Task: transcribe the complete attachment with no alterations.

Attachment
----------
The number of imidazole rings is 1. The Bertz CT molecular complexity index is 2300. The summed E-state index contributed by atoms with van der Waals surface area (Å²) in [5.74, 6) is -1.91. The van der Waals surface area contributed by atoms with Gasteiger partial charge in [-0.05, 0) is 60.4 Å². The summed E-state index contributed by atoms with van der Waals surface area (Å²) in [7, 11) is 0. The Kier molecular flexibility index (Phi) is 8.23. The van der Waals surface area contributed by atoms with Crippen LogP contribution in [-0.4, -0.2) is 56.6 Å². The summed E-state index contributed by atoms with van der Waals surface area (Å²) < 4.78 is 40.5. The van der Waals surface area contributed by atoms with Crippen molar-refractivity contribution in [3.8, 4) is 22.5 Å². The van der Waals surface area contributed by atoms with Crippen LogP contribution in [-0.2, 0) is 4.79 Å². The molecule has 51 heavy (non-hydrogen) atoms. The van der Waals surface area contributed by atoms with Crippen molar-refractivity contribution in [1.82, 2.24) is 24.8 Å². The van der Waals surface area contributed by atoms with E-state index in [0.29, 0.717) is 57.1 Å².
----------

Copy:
The number of imidazole rings is 1. The Bertz CT molecular complexity index is 2300. The summed E-state index contributed by atoms with van der Waals surface area (Å²) in [5.74, 6) is -1.91. The van der Waals surface area contributed by atoms with Gasteiger partial charge in [-0.05, 0) is 60.4 Å². The summed E-state index contributed by atoms with van der Waals surface area (Å²) in [7, 11) is 0. The Kier molecular flexibility index (Phi) is 8.23. The van der Waals surface area contributed by atoms with Crippen LogP contribution in [-0.4, -0.2) is 56.6 Å². The summed E-state index contributed by atoms with van der Waals surface area (Å²) < 4.78 is 40.5. The van der Waals surface area contributed by atoms with Crippen molar-refractivity contribution in [3.8, 4) is 22.5 Å². The van der Waals surface area contributed by atoms with Crippen LogP contribution in [-0.2, 0) is 4.79 Å². The molecule has 51 heavy (non-hydrogen) atoms. The van der Waals surface area contributed by atoms with Crippen molar-refractivity contribution in [1.82, 2.24) is 24.8 Å². The van der Waals surface area contributed by atoms with E-state index in [0.29, 0.717) is 57.1 Å².